binary or string data would be truncated => error message enhancments
if you have that error (in production), it's not obvious to see which column or row this error comes from, and how to locate it exactly.
it's even more complicated if it's coming from a trigger, for example, and not the original insert/update.
I have seen that oracle meanwhile gives clear information which column the error is raising, which actual data length was passed, and the column's max size.
This feature is shipped in SQL Server 2017 CU12, SQL Server 2019 CTP and upcoming SQL Server 2016 CP2 CU. Read more at https://blogs.msdn.microsoft.com/sql_server_team/string-or-binary-data-would-be-truncated-replacing-the-infamous-error-8152/
A clue would be great... Which column maybe? Or better yet the offending Row number and column.
Carlos A. Rodriguez commented
I agree with most comments, to add information to the error message. But especially with the idea of set if I want to truncate.
R McClean commented
Yes please! It would be a great help to have more information in the error message when tracing problems with files.
Lic. Ariel Abaca commented
I would love to have such context information as that given by Oracle. If fact, the error could have an XML representation from the offending row(s) as well, so it can be easily revised.
I believe it is the most anoying of the problems I keep facing with SQL Server, and it is not getting better with the new versions.
Please, Microsoft, help us!
Andy Steinke commented
I am part of the choir - it's 2018, I think we can expect a little more information from errors! Thanks!,
Please, please, please improve this!
it's really annoying!!!
Even 2017 carry this silly issue What is wrong with Microsoft ???
Such big issue especially when dealing with 3rd party data.
A little clue as to the column or key of the row wouldn't be that hard would it?
how about an option to set where it just DOES truncate it and move on...?
Knut Boehnert commented
Preferably the offending column and data is shown on screen with data like e.g. primary key violations. Logging such data in an error log might violate GPDR (another place not intended to store potential PII data).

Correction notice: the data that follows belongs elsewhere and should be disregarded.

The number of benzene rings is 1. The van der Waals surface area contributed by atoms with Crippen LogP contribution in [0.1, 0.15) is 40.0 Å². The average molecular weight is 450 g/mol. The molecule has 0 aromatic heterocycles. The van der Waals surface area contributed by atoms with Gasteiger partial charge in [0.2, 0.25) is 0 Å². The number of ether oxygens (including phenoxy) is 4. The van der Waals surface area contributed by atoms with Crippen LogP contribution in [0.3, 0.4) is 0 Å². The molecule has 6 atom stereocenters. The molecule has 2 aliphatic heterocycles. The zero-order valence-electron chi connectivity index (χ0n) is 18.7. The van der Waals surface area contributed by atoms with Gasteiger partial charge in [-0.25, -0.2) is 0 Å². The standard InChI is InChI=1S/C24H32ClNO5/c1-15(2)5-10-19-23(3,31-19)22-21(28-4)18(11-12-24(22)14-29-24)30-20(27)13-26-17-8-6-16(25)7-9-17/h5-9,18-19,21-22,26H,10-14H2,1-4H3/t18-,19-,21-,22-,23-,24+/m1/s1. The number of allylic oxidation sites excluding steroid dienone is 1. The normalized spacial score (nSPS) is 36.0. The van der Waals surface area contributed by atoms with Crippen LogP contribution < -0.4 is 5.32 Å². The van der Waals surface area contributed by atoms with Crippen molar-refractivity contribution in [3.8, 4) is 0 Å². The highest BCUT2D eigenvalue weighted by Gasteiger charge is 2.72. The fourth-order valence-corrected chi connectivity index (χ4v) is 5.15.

In order of preference descending to display:
* Column | value | column max length | value max length - all violating rows
* Column | value | column max length | value max length - first occurence
* Column + value
Alexey Voronin commented
Yes, this is really time wasting for many SQL developers, especially when you load 100M rows x 50 columns and have to figure out where exactly this overflow has occurred.
Details of column number and row number that have failed would be great. Or log this in the error logs only if you feel disclosing this information is a security issue.
Marco Perreau commented
It is the most annoying error i kwow!
Agree - it's awful as it is.
Bob Gear commented
I totally agree. The message as it stands is unhelpful almost to the extent of being hostile. Fair point on the security disclosure point - how about activating a more verbose message for diagnosis with a switch?
@MS: Please review this item again!
@PWhiteside: To overcome your valid point, SQL can throw a short message to the user, but log an extended message with more details in the SQL Errorlog. Similar to Login error 18456 since some releases.
Michael Irwin commented
The system knows enough to fail the import so at least include the column number that fails!!
I am the person who opened this issue in Connect 2008. Ten years! It looks like some of the comment history did not get copied over, but oh well.
A few years ago, someone seemed to be actively looking at improving this. And again, in March 2018, someone said they were actively looking at improving this.
I didn't realize that this item had SO many votes. Interesting. It would be a huge usability improvement.
I know it is not bright new or shiny, but a practical error message fix. I first hit this issue well over a decade ago and it is still not fixed!